In The Politics of Autism, I discuss the day-to-day challenges facing autistic people and their families. Those challenges get far more intense during disasters. And coronavirus is proving to be the biggest disaster of all.
A. Blythe Ryerson and colleagues at MMWR:
COVID-19 vaccination coverage was lower among U.S. adults with a disability than among those without a disability, even though adults with a disability reported less hesitancy to getting vaccinated. Unvaccinated adults with disabilities were more likely than were those without a disability to report thinking that the vaccine is important protection, indicating that there might be potential for increasing vaccination coverage in this group. However, adults with a disability anticipated or experienced more difficulty obtaining a COVID-19 vaccination than did those without a disability. Reducing barriers to scheduling and making vaccination sites more accessible might improve vaccination rates among persons with disabilities (7).
Much work has been done to adapt COVID-19 health messages into more accessible formats††; however, more effort is necessary to increase health equity for persons with disabilities. A recent exploratory analysis of official state and territorial COVID-19 vaccination registration websites found substantial variability and suboptimal compliance with basic accessibility recommendations (8). Information is available for developers of online health information resources and scheduling systems to make web content more accessible.§§ Further, online scheduling systems can provide call lines for persons who need assistance making an appointment or requesting assistance getting to a vaccination site. CDC recently provided funding to the Administration for Community Living (ACL) to create a national Disability Information and Access Line (DIAL) to assist persons with disabilities obtain a COVID-19 vaccination.¶¶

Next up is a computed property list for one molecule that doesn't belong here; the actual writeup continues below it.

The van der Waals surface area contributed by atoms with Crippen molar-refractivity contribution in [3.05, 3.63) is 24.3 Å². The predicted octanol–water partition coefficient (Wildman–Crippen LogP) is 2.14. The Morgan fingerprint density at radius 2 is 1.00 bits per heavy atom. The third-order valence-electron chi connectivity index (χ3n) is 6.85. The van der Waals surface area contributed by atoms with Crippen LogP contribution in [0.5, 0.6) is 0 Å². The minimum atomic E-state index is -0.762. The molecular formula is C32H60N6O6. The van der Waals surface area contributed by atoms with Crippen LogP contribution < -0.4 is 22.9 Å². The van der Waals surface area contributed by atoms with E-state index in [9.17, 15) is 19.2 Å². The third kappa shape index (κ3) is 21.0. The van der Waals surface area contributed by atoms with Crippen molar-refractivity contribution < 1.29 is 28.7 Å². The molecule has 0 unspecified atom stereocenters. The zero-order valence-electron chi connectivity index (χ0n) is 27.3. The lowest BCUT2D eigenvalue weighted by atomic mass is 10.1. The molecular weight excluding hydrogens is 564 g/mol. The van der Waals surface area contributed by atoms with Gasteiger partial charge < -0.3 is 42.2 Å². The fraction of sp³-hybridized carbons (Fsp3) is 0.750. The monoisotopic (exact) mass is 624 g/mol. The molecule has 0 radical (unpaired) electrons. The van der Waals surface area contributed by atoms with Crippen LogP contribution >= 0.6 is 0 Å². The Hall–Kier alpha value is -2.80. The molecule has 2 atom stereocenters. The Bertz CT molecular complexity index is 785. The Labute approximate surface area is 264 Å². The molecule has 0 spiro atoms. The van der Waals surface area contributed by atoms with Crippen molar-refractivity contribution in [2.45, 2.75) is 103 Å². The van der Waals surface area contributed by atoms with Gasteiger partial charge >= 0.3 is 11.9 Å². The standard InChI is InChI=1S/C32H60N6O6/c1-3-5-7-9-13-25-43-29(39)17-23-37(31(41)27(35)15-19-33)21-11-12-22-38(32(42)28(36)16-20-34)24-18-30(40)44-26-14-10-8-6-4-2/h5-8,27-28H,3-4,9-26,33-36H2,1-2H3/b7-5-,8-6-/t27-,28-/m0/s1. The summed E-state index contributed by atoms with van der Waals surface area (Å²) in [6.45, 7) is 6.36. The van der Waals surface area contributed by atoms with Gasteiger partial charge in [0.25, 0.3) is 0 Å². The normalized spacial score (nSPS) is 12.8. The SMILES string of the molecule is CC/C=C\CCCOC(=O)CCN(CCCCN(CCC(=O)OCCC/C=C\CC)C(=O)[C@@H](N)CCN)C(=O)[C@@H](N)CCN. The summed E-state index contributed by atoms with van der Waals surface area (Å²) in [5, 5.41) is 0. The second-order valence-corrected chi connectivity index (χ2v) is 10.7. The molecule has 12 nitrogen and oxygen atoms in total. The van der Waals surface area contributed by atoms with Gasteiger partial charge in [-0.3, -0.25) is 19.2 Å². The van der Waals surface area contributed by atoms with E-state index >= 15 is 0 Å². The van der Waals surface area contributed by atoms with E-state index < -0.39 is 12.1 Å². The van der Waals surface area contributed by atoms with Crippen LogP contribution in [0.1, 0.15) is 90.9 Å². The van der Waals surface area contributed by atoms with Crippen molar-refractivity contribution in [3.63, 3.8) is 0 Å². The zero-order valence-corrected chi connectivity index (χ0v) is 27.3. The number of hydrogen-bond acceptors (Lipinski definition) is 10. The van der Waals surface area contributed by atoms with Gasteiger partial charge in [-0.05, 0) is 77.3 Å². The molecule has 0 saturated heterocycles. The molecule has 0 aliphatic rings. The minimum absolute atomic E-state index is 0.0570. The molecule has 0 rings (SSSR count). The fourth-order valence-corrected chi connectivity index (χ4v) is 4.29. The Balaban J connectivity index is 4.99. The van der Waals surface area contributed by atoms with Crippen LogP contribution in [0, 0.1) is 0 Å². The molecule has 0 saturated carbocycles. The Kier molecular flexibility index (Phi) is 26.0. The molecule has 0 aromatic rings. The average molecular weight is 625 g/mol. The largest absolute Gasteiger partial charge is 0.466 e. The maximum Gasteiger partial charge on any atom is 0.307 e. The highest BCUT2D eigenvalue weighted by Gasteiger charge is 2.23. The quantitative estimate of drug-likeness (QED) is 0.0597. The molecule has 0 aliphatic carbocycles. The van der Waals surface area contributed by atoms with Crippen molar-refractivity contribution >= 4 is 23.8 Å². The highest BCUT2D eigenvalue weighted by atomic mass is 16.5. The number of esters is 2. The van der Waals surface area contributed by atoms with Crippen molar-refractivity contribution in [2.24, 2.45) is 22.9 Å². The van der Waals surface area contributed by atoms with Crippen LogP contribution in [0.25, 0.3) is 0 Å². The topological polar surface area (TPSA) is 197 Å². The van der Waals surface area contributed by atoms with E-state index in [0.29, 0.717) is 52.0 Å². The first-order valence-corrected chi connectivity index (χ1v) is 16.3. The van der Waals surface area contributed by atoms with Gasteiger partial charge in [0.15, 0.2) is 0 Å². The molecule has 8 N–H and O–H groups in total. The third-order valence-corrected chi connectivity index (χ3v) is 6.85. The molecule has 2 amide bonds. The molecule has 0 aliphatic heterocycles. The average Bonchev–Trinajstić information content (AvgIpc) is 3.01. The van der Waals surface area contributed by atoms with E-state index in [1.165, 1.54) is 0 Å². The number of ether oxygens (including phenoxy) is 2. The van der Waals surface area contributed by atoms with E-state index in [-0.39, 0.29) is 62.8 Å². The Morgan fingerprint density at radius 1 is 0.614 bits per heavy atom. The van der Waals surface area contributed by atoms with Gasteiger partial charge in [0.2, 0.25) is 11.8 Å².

Even if vaccination locations are identified and appointments are secured, vaccination sites might vary in their accessibility options. All vaccination sites are required to be compliant with the Americans with Disabilities Act; however, regulations do not require that sites have American Sign Language (ASL) interpreters or providers trained to work with persons with intellectual or other developmental disabilities (9). Transportation to a vaccination site might be particularly challenging for persons with a disability who depend on another person to take them or who need accessible vehicles or public transportation. To help overcome some of these challenges, CDC recently provided funding to ACL to provide grants to aging and disability networks in every U.S. state and territory to expand access to COVID-19 vaccination among older adults and persons with disabilities.*** These grants aid with scheduling vaccination appointments, providing direct support services needed to attend appointments, providing transportation to vaccination sites, and connecting persons who cannot leave their homes independently to in-home vaccination options.